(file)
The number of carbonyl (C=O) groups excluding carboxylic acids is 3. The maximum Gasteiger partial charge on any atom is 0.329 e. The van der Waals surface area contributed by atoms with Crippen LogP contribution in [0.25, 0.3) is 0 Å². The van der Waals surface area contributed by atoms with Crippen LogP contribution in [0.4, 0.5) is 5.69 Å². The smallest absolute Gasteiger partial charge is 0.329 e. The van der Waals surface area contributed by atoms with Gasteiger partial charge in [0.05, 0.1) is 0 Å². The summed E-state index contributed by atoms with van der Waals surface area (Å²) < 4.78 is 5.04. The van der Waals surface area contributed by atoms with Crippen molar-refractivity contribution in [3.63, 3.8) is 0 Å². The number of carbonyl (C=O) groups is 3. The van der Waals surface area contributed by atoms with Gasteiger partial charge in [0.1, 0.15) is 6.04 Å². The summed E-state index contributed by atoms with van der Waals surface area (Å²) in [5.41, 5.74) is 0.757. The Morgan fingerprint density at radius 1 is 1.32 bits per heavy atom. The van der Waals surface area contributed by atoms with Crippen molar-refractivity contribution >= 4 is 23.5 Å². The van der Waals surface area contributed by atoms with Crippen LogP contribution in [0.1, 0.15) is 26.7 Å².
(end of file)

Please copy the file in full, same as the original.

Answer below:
The number of carbonyl (C=O) groups excluding carboxylic acids is 3. The maximum Gasteiger partial charge on any atom is 0.329 e. The van der Waals surface area contributed by atoms with Crippen LogP contribution in [0.25, 0.3) is 0 Å². The van der Waals surface area contributed by atoms with Crippen LogP contribution in [0.4, 0.5) is 5.69 Å². The smallest absolute Gasteiger partial charge is 0.329 e. The van der Waals surface area contributed by atoms with Gasteiger partial charge in [0.05, 0.1) is 0 Å². The summed E-state index contributed by atoms with van der Waals surface area (Å²) < 4.78 is 5.04. The van der Waals surface area contributed by atoms with Crippen molar-refractivity contribution in [3.63, 3.8) is 0 Å². The number of carbonyl (C=O) groups is 3. The van der Waals surface area contributed by atoms with Gasteiger partial charge in [0.1, 0.15) is 6.04 Å². The summed E-state index contributed by atoms with van der Waals surface area (Å²) in [5.41, 5.74) is 0.757. The Morgan fingerprint density at radius 1 is 1.32 bits per heavy atom. The van der Waals surface area contributed by atoms with Crippen molar-refractivity contribution >= 4 is 23.5 Å². The van der Waals surface area contributed by atoms with Crippen LogP contribution in [0.1, 0.15) is 26.7 Å².